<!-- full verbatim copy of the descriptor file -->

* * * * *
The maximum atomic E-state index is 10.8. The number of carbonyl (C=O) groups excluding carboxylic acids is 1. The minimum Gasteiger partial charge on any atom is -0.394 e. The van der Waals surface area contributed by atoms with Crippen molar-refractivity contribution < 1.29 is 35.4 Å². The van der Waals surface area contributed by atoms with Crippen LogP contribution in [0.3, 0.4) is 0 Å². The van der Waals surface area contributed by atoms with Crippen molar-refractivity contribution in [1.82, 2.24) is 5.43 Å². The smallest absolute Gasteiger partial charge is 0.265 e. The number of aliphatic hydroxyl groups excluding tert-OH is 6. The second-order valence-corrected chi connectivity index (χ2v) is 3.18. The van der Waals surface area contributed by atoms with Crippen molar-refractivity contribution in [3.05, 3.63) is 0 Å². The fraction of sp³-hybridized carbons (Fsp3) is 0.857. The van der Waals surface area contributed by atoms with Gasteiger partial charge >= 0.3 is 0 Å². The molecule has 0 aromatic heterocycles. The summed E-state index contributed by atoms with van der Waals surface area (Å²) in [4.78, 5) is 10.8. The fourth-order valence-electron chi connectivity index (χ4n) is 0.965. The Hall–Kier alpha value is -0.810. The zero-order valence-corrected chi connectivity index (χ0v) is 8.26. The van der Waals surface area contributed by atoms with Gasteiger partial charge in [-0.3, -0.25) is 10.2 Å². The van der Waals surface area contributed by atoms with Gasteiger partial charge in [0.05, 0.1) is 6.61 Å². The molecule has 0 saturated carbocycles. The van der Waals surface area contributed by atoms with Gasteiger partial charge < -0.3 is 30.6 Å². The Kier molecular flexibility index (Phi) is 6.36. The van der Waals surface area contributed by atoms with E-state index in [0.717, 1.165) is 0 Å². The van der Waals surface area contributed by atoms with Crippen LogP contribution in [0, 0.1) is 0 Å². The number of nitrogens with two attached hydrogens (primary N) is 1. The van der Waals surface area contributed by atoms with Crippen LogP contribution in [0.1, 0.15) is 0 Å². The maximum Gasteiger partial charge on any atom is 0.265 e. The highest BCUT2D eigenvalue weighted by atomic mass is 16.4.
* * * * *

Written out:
The maximum atomic E-state index is 10.8. The number of carbonyl (C=O) groups excluding carboxylic acids is 1. The minimum Gasteiger partial charge on any atom is -0.394 e. The van der Waals surface area contributed by atoms with Crippen molar-refractivity contribution < 1.29 is 35.4 Å². The van der Waals surface area contributed by atoms with Crippen LogP contribution in [0.3, 0.4) is 0 Å². The van der Waals surface area contributed by atoms with Crippen molar-refractivity contribution in [1.82, 2.24) is 5.43 Å². The smallest absolute Gasteiger partial charge is 0.265 e. The number of aliphatic hydroxyl groups excluding tert-OH is 6. The second-order valence-corrected chi connectivity index (χ2v) is 3.18. The van der Waals surface area contributed by atoms with Crippen molar-refractivity contribution in [3.05, 3.63) is 0 Å². The fraction of sp³-hybridized carbons (Fsp3) is 0.857. The van der Waals surface area contributed by atoms with Gasteiger partial charge >= 0.3 is 0 Å². The molecule has 0 aromatic heterocycles. The summed E-state index contributed by atoms with van der Waals surface area (Å²) in [4.78, 5) is 10.8. The fourth-order valence-electron chi connectivity index (χ4n) is 0.965. The Hall–Kier alpha value is -0.810. The zero-order valence-corrected chi connectivity index (χ0v) is 8.26. The van der Waals surface area contributed by atoms with Gasteiger partial charge in [-0.3, -0.25) is 10.2 Å². The van der Waals surface area contributed by atoms with Gasteiger partial charge in [0.05, 0.1) is 6.61 Å². The molecule has 0 saturated carbocycles. The van der Waals surface area contributed by atoms with Gasteiger partial charge < -0.3 is 30.6 Å². The Kier molecular flexibility index (Phi) is 6.36. The van der Waals surface area contributed by atoms with E-state index in [0.717, 1.165) is 0 Å². The van der Waals surface area contributed by atoms with Crippen LogP contribution in [0, 0.1) is 0 Å². The number of nitrogens with two attached hydrogens (primary N) is 1. The van der Waals surface area contributed by atoms with Crippen LogP contribution in [0.1, 0.15) is 0 Å². The maximum Gasteiger partial charge on any atom is 0.265 e. The highest BCUT2D eigenvalue weighted by atomic mass is 16.4.